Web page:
Energy bills can be difficult to understand, with even simple things like how much you're paying seemingly hidden.
YouGov research on behalf of uSwitch found 75% of people find energy bills confusing, and only 4 in 10 could understand the calculations on their bill.
Help me read my bill
We've put together a sample of the most popular suppliers' gas and electricity bills. These energy bill breakdowns might not look exactly like yours — because you may pay differently than the sample or only have one fuel — but the bill layout for your supplier should generally be the same, making it easy to spot key items like your annual consumption, plan name, cancellation fee info and unit rate.
Still have questions about your bill? Check our Energy bill jargon buster section for definitions for everything from "calorific value" to "NSC".
Energy bills explained video
Read the Transcript
Energy bills can be hard to make sense of. Our research shows that as many as 75% of us find them confusing , and it's really tempting just to shove them in a draw and forget about them. But it's important to take a good look at them when you get them, and it doesn't need to be hard to do. You just need to know what to look out for.
Is it an estimated bill?
You can find this out by looking at the summary section which is usually on the first page of your bill. If there's an 'e' or 'estimated' next to this amount it means your bill is based on estimated meter readings, rather than actual ones.
If this is the case you should take a meter reading and send it to your supplier to ensure you get fully accurate bills.
Has your last payment been received?
The summary section will also tell you how much your last payment was for and when it was received.
Full breakdown of your bill
Is your bill any different to normal? The full breakdown of your bill is usually on the second page and will show you your tariff name and how much you pay for electricity and gas per kWh.
If any of these details have changed you should think about the impact it has on your bill. For example, if your tariff name has changed it could mean that an old deal your on has expired or that unit rates have gone up. This could lead to higher bills and it could mean it's time to come to uSwitch and make sure you're still on the best deal for you.
What other information do you need if you want to switch supplier?
Next let's look at the bits of information on your bill if you want to switch energy supplier. Your supplier's name, your electricity supply number of MPAN, the name of the tariff you're on, your gas meter number or MPRN, and the amount of electricity and gas you've used in kWh.
Annual energy statement
Finally keep you eyes peeled for your annual energy statement. Your supplier is now required to send you one of these and it will tell you the name of the tariff you're on, how much energy you've used over the last year, and how much your energy will cost you over the coming year; everything you'll need to make sure you're on the absolute best deal.
Energy bills jargon buster
Our glossary lists all the terms you're likely to find, either on your bills or across our site. Simply click on the term you need explained and we'll tell you what it all means.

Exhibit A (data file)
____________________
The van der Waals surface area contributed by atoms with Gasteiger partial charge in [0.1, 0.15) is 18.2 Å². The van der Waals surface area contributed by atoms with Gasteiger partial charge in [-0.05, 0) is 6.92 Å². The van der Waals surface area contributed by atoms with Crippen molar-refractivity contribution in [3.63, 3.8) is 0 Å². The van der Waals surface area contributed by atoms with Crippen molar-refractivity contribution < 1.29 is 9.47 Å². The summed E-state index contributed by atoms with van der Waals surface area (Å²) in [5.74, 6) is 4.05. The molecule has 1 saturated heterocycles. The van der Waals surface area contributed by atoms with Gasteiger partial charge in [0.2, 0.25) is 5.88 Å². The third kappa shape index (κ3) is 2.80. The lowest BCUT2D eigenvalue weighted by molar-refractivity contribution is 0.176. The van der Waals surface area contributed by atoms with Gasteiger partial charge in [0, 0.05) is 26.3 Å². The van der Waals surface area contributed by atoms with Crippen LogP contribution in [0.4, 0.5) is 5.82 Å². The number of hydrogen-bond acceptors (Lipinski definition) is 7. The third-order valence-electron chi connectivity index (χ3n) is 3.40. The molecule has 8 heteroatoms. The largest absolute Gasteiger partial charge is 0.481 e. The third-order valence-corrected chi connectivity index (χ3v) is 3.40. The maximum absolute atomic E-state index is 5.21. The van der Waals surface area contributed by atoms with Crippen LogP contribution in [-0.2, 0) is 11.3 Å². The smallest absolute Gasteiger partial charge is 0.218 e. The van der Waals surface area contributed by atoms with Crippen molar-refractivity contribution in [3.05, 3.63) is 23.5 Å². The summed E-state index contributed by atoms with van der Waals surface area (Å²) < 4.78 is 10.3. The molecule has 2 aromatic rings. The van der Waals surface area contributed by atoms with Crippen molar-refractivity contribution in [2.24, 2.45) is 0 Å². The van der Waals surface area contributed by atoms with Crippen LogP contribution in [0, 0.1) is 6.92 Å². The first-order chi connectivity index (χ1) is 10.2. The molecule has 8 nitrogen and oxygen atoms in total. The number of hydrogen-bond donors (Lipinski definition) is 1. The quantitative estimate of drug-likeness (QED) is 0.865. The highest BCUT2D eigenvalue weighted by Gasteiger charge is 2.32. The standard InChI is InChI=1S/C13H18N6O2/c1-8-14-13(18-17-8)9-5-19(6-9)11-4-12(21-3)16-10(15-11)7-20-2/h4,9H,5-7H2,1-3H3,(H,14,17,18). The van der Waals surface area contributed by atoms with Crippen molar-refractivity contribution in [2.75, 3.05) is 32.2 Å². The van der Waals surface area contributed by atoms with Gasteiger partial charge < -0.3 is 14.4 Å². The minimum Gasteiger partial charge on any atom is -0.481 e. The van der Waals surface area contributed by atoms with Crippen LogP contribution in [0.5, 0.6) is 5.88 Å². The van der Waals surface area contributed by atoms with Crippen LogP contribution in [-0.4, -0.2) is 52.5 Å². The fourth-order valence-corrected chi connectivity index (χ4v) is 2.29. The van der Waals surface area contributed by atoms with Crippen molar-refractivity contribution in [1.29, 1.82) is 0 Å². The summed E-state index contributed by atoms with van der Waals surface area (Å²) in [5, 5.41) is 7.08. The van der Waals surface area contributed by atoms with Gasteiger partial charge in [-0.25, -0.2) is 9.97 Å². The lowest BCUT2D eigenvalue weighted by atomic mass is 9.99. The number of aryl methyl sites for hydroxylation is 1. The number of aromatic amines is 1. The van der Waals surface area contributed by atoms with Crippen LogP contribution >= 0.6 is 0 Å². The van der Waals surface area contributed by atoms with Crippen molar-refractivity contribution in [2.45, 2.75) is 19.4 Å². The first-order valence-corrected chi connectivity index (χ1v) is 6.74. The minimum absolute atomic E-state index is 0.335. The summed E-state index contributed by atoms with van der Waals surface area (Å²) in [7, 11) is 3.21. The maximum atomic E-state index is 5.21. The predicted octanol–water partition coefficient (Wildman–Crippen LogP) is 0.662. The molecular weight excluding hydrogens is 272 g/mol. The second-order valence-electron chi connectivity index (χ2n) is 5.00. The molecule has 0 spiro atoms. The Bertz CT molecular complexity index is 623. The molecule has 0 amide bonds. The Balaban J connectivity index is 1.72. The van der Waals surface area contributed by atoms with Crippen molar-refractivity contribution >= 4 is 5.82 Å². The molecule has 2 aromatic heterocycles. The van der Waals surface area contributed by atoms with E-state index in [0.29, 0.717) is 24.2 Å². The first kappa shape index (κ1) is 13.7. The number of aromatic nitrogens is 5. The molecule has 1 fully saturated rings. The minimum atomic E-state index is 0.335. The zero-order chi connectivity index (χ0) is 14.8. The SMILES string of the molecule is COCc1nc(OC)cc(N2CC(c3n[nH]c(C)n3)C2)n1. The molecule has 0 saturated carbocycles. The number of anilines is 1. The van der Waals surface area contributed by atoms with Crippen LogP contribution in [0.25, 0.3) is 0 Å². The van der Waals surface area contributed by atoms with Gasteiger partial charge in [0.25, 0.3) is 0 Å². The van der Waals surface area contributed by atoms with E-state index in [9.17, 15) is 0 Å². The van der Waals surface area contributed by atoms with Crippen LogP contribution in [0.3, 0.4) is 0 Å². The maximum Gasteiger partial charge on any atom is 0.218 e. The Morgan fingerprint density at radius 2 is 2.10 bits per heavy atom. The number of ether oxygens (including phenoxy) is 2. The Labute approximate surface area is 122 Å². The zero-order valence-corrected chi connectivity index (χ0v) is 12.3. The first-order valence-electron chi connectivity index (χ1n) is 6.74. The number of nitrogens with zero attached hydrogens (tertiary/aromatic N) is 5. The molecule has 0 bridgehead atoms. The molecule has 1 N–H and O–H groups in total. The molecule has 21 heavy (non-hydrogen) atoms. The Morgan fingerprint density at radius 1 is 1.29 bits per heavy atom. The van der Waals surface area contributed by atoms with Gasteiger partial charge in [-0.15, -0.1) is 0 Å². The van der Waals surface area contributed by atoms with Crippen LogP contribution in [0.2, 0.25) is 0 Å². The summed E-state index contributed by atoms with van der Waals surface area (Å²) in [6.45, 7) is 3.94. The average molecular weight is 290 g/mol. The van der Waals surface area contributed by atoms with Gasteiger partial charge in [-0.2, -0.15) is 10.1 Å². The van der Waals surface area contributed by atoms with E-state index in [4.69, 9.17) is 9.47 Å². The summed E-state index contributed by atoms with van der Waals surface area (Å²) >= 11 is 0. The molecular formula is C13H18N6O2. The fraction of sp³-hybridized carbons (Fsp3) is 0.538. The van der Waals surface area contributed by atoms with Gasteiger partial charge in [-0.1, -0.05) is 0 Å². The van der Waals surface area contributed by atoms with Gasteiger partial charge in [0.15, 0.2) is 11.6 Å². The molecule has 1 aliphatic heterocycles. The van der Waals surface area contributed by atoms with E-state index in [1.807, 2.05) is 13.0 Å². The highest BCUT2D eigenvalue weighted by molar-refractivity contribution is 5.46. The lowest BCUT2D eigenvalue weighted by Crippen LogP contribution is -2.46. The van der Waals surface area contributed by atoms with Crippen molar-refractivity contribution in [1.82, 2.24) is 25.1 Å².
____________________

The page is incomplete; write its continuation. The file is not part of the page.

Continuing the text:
- Account number
- Calorific Value (CV)
- Dual Fuel
- Economy 7
- Economy 10
- Estimated (E) or actual (A) readings
- Fixed Monthly Direct Debit (MDD)
- How to convert units to kWh
- IGT Network/charges
- Kilowatt hours (kWh)
- Loyalty points
- Meter point administration number (MPAN)
- Meter point reference number (MPRN)
- Metric conversion factor
- NSC - No Standing Charge
- Plan/tariff name
- Standing charges
- Standing Order
- Supply number
- Variable Direct Debit (VDD)
- Volume correction factor
Your account number refers to the account you hold with your energy supplier. This number will be printed on your bill and you will be asked to provide it when you contact your energy supplier.
Calorific Value (CV)
'Calorific Value' (CV) is a scientific term used to describe how much heat is generated when a known volume of gas is completely burned away.
Gas passing through the National Grid has a CV of 37.5MH/m3 to 43.0MJ/m3, but the CV for your specific area should be displayed on your gas bill.
Put simply - the CV measures how 'useful' your gas is, so your supplier can charge you based on the quality of the gas that is supplied to you.
For more information on calorific values and how they're calculated, please refer to the National Grid website.
If you have any discounts applied to your energy bills, they should be marked clearly near the final total. There is a large range of discounts available (common examples include dual fuel discounts and direct debit discounts), so if you're not sure which discounts you're entitled to, you can run through our energy calculator and check your current plan details or contact your energy supplier for more information.
Dual fuel is where you receive your gas and your electricity supply from the same energy company. Read more about dual fuel.
Economy 7 is a type of electricity tariff that uses different prices for the electricity you use during the day and the electricity you use during the night.
Typically the electricity you use at night will cost you less than electricity used during the day. With Economy 7, the 'night' usually refers to the early hours, between around 1am to 8am, but these hours can vary between suppliers. Read more about Economy 7.
This structure gives you three off-peak hours in the afternoon, two in the evening and five hours overnight. The designated hours will change between suppliers. Unfortunately we cannot support economy 10 switching on uSwitch.
Read more about economy 10 tariffs here.
Estimated (E) or actual (A) readings